The Search for Solutions to School-to-Prison Pipeline

The Rev. Al Sharpton, actress and activist Erika Alexander and Dr. Cedric Alexander, national president of the National Organization of Black Law Enforcement Executives. (Photo by George Kevin Jordan)
The Rev. Al Sharpton, actress and activist Erika Alexander and Dr. Cedric Alexander, national president of the National Organization of Black Law Enforcement Executives. (Photo by George Kevin Jordan)

By George Kevin Jordan, Special to the AFRO

Congresswoman Frederica S. Wilson (D-FL 24th District) has a mission – pull young Black boys out of the school-to-prison pipeline. She hopes her 5,000 Role Models of Excellence Project is the ticket to providing diplomas and degrees instead of prison sentences.

Wilson had big help pushing her project during the Congressional Black Caucus Foundation’s Annual Legislative Conference held at the Walter E. Washington Convention Center in Northwest, D.C.

The Rev. Al Sharpton was on the panel, as well as actor and activist Erika Alexander, “America To Me” director Steve James, Dr. Cedric Alexander, national president of the National Organization of Black Law Enforcement Executives and George Ray III, current contestant on the “Grand Hustle” series on BET Networks.

The Excellence project started in Miami-Dade County when Wilson saw the young men her community rushed into the prison system, working in the drug trade or dropping out of school.

On a national level there were 1,506,800 people in prison at the end of 2016, according to the Department of Justice. There were 487,300 Black prisoners, or 41.3 percent. This is in comparison to 39 percent White prisoners.

When it comes to school drop outs, the number of Black boys who drop out between the ages of 16-24 has dropped nationally to 6.2 percent. But that number is still higher that the national average and White students’ 6.1 percent and 5.2 percent respectively, according to the National Center for Education Statistics.

In 1993, when Wilson started her program, it almost immediately caught national attention. Several sitting presidents and vice-presidents, including Barack Obama have supported the project. The initiative provides leadership and mentoring to young Black boys during a critical time in their lives.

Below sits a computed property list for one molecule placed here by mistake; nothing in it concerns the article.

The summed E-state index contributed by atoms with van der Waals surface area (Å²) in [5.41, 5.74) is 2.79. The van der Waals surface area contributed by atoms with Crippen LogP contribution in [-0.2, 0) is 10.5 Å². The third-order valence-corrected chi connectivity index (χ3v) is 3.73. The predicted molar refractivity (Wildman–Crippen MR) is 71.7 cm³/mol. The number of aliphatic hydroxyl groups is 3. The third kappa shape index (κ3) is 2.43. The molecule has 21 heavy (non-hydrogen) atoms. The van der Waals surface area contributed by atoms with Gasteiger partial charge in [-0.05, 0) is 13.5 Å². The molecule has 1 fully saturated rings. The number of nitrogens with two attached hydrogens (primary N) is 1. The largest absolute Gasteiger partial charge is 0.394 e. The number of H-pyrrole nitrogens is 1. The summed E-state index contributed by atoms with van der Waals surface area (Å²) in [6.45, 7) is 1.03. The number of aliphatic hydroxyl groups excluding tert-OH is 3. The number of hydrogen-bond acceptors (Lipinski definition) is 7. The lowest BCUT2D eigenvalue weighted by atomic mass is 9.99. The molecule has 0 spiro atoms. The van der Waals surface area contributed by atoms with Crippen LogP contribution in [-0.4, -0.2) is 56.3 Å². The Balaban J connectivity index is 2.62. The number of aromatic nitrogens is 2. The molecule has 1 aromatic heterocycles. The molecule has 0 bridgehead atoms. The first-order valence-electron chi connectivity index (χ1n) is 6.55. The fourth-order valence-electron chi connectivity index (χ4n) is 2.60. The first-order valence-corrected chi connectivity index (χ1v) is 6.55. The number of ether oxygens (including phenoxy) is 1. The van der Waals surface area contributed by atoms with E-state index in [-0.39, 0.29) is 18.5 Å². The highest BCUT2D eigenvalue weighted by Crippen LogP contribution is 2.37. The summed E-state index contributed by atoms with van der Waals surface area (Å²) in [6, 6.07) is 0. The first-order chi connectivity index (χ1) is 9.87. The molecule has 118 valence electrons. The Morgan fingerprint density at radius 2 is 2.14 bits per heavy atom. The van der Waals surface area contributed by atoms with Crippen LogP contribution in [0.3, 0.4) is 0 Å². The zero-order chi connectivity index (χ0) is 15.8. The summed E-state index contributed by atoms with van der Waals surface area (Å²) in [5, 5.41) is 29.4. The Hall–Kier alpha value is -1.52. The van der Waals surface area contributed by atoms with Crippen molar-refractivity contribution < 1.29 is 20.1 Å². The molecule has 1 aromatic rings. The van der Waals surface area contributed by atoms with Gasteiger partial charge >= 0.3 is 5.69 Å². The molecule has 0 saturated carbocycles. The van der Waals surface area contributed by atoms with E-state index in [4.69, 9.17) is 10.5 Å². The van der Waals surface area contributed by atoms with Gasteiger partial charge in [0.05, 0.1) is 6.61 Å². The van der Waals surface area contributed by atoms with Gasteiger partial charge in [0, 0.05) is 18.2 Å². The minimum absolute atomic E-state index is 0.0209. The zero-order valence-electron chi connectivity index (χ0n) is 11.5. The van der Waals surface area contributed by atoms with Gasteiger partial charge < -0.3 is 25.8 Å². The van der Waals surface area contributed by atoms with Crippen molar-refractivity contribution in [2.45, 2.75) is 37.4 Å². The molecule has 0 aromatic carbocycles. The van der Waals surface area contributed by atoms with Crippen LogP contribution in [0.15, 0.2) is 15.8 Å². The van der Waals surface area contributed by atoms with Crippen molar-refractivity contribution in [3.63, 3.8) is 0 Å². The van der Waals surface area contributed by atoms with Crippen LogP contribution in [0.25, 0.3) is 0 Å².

The panel dissected many of the issues that impact a child’s trajectory to the school to prison system.  Dr. Alexander spoke about police officers using more discretion and thinking of the larger community when arresting people.

“The law is what the law is,” Dr. Alexander said, who heads up the National Organization of Black law Enforcement Executives. “But what we can ask them  [police officers] to do is use some judgement. Do you really want to hurt someone over an infraction? We as police officers have to have discretion.”

“I think what we are beginning to see as we’re training officers to have better relationships, we find some, not all, but some are mindful of the fact that there is a larger community watching you.”

Mayor Oliver G. Gilbert III, who is mayor of Miami Gardens, Florida, said citizens need to be mindful of how much they want police involved with their students at schools.

“We can’t over police our schools,” Gilbert said. “We can’t use police at schools as conduct supervisors. Understand if you ask a police officer to come to our schools and they witness a crime that kid is going to jail.”

Gilbert further cautioned, “We have to be careful of the part we are playing in this narrative.”

For George Ray, III who currently stars on “The Grand Hustle” series, Congresswoman Wilson intervened at the right time in his life. “She’s my fairy godmother,” Ray said to the packed crowd. The business professor spoke of facing 15 years in prison at 15 years old. The congresswoman happened upon his life and “instead of peddling drugs I had someone peddling hope.”

“She took me everywhere with her, she kept me so busy I couldn’t get in trouble if I tried,” Ray said of his relationship with Wilson.

Currently, the 5000 Role Models of Excellence Project services 105 schools within Miami-Dade County Public Schools (37 Elementary, 35 Middle/K-8, and 33 Senior High), according to the organization.

Be the first to comment

Leave a Reply

This site uses Akismet to reduce spam. Learn how your comment data is processed.